PICATINNY ARSENAL, N.J. - Picatinny Arsenal officials kicked off on Oct. 2 the installation's recognition of the annual and national anti-drug awareness operation known as the Red Ribbon Campaign.
In 1990, the Department of Defense officially began observing Red Ribbon Week to raise public awareness and mobilize communities to combat tobacco, alcohol and drug use among military personnel, civilians and their families.
The Red Ribbon Campaign originated in 1985, when Marine Corps Veteran and police officer turned Drug Enforcement Administration Agent, Enrique (Kiki)Camarena, was murdered by drug traffickers in Guadalajara, Mexico.
Since then, the National Federation of Parents for Drug Free Youth and the DEA have spread the word of the red ribbon campaign across the globe.
Christopher Moore, the installation's Alcohol and Substance Abuse Program Manager, as well as Employee Assistance Program Coordinator, facilitates Picatinny's campaign annually.
Moore began the presentation at the Lindner Conference Center by saying that this year's focus is on opioid addiction. In a somber tone, he shared a personal story that happened close to home, just last week.
"My fiancée's daughter's friend overdosed on Route 206, on Thursday," he said. "It was Fentanyl. They (police) found out that three other people in Sussex County also overdosed on Fentanyl.
"This is very important information to me, to get out to you, and the community," Moore said. "I wanted to use to the old John F. Kennedy saying, 'Ask not what your country can do for you, but what you can do for you country,' to ask yourself after hearing the presentation, 'What can you do to help?' This entire campaign revolved around one person, Kiki Camarena. One person. Each one of us needs to make a difference, now, for our kids, for our families, for our communities, everyone. This is killing us. We can't be losing our young like this," Moore added.
Andrea Pastuck, Chief of Staff for the U.S. Army Combat Capabilities Development Command Armaments Center, told the audience that this year's campaign theme was "Send a message. Stay drug free." The theme was inspired by Izabella Ware, a student from Griswold Middle School in Griswold, Connecticut. It was selected from thousands of Red Ribbon theme ideas submitted by students, parents, educators, and members of communities across America.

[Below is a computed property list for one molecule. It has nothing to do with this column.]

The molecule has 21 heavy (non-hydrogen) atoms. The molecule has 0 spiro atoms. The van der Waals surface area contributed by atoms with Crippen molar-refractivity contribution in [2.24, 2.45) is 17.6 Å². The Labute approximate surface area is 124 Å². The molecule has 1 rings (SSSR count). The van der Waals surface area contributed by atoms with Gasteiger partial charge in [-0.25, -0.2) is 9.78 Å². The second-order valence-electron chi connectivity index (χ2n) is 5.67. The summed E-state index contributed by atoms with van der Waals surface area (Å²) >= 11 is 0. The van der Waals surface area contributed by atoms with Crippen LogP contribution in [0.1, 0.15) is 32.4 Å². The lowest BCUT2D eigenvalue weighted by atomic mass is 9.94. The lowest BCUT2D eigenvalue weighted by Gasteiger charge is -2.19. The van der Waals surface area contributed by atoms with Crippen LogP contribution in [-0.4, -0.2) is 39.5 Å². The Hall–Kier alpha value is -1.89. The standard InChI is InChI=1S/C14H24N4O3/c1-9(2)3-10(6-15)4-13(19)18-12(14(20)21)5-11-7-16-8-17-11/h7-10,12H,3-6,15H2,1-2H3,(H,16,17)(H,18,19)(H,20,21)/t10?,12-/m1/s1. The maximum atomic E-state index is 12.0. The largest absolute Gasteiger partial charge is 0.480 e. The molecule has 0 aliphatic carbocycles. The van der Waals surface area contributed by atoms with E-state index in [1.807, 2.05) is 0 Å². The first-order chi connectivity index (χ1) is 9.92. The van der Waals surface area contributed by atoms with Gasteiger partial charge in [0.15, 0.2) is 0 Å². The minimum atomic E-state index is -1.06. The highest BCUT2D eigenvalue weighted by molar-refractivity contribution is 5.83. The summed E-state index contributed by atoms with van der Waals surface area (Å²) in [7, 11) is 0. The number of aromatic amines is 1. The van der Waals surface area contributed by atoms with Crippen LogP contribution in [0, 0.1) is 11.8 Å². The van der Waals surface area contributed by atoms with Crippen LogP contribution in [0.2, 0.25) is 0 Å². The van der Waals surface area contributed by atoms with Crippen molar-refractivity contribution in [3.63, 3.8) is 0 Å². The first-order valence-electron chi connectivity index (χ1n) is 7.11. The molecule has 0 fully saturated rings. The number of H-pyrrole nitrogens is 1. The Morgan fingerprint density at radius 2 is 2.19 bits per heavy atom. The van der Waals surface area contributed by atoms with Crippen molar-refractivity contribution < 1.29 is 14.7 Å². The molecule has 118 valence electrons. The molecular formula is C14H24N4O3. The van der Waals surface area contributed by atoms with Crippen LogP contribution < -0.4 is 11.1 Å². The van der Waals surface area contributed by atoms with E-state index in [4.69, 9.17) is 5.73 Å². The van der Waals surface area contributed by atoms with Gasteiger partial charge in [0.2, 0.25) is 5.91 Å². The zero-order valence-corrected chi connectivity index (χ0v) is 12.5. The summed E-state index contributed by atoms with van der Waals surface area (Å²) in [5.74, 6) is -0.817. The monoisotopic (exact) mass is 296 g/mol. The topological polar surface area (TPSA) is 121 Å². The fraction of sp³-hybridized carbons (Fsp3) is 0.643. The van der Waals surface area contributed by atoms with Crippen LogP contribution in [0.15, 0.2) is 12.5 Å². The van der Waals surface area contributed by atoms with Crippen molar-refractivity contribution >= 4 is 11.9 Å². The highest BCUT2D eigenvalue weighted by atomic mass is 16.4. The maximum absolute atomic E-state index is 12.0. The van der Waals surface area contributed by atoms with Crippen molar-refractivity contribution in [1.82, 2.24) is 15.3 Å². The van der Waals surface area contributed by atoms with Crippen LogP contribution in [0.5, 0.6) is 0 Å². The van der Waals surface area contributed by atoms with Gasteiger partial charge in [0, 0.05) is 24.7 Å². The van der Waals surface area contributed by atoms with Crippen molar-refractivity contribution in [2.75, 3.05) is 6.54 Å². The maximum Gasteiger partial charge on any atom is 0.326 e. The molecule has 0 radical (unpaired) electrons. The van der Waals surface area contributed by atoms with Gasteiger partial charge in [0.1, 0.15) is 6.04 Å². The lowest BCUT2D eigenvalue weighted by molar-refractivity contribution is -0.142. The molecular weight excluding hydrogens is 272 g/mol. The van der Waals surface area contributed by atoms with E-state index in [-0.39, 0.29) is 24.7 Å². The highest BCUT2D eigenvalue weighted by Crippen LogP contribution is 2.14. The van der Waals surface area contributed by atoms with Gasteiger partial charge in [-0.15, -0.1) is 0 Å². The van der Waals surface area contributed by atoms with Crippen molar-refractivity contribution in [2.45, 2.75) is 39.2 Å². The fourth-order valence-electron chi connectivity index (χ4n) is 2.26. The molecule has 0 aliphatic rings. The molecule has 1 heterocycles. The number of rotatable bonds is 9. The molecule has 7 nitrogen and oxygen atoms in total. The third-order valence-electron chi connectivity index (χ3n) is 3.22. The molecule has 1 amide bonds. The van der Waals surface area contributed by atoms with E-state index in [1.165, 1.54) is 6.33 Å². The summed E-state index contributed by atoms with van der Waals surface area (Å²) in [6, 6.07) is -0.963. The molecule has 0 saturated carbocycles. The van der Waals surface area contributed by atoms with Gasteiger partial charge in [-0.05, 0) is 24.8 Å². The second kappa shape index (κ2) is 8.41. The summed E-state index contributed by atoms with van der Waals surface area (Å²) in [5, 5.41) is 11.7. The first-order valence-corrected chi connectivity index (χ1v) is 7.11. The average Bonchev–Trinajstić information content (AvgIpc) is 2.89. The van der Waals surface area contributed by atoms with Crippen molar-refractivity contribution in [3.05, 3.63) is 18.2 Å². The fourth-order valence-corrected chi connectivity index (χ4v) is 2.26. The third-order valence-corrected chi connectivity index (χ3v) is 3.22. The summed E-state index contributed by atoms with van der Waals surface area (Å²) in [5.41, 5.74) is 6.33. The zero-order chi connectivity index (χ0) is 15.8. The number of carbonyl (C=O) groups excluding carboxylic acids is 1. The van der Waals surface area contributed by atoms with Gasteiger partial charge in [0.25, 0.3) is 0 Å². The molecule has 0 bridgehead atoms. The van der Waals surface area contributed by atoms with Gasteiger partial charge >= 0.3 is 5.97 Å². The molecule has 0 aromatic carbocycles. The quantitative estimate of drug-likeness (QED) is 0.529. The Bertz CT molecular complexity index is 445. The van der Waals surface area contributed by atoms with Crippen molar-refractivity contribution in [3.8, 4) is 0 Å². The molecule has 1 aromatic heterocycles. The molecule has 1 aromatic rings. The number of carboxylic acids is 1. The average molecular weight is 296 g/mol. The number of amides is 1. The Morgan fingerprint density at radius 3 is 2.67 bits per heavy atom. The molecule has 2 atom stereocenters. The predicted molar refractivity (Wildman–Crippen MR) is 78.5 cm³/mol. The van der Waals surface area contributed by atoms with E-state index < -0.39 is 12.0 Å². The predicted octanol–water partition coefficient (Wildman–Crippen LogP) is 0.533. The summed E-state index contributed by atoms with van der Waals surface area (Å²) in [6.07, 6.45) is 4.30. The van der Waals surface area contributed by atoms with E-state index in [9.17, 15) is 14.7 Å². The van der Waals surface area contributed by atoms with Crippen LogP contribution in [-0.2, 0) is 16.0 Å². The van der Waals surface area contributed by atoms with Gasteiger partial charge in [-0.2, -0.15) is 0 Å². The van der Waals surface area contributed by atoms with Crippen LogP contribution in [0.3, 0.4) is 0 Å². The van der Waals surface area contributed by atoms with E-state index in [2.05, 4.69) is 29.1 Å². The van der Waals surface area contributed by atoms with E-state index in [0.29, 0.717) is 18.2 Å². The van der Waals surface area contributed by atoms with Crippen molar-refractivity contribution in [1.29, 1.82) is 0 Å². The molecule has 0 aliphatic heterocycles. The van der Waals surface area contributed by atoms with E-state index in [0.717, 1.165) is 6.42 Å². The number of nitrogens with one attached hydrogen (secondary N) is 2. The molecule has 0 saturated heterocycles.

The theme is a call to action to speak out in support of healthy choices. The theme is also a reminder that by staying drug free, you are sending a message to yourself and others about how much you value yourself, your overall health, your community and your future.
"Why do we celebrate Red Ribbon Week?" Pastuck asked before answering her question. "It's an ideal way for communities to unite and take a visible stand against drugs. Show your personal commitment to a drug-free lifecycle by participating in a Red Ribbon Week celebration."
Pastuck then turned the floor over to the guest speaker, Brad Seabury, Chief Assistant Prosecutor with the Morris County Prosecutor's Office.
"Cheap, plentiful, pure, addicting, and deadly. What I am talking about of course is Heroin, prescription opioids, and Fentanyl," Seabury said. "Because of these substances, people are dying in your country, right here in the state of New Jersey, Morris County, and Rockaway Township. Nationally, 23 and a half million people are in need of addiction treatment. We're losing up to 175 people each day to drug overdose. 130 to opioids alone, which means as we sit here this morning, 14 people will die. 14 people will be extinguished by this epidemic, by this plague.
"It is the equivalent of having a 9/11 type event every two to three weeks," Seabury added. "Every two to three weeks we are experiencing a tragedy across this country from drug overdose at the level of 9/11. That is what we are here to talk about this morning."
Seabury then brought the issue closer to home.
"Addiction is in this room. I say that with confidence. Addiction is right here," he said.
Seabury explained that he was not attacking a group of federal employees, or accusing them of drug use, but that someone in the room has felt the impact of illegal drug use.
His statement was verified when Moore opened up earlier with his story of the loss of someone he knew.
Seabury discussed the dangers associated with certain prescribed and unprescribed medications. With the aid of a map, Seabury pinpointed the areas in New Jersey that experienced both arrests or deaths from the use or sale of illegal drugs. Morris County was at the epicenter of the state's most troubled areas.
The map showed that many of the arrests were situated along the Routes 80 and 287 corridors, two of the most heavily trafficked roadways en route to Picatinny Arsenal. Law enforcement officials warn that the threat and dangers of these substances impacting you, or somebody you know, are very real.
A statistic on the Red Ribbon Campaign Awareness website states that, "Children of parents who talk to their teens regularly about drugs are 42% less likely to use drugs than those who don't, yet only a quarter of teens report having these conversations."
Thus, education plays a vital role in preventing drug use or addiction.
Employees who believe they may have an addiction problem should contact Moore at 973-724-4357 for a referral. All screenings remain confidential.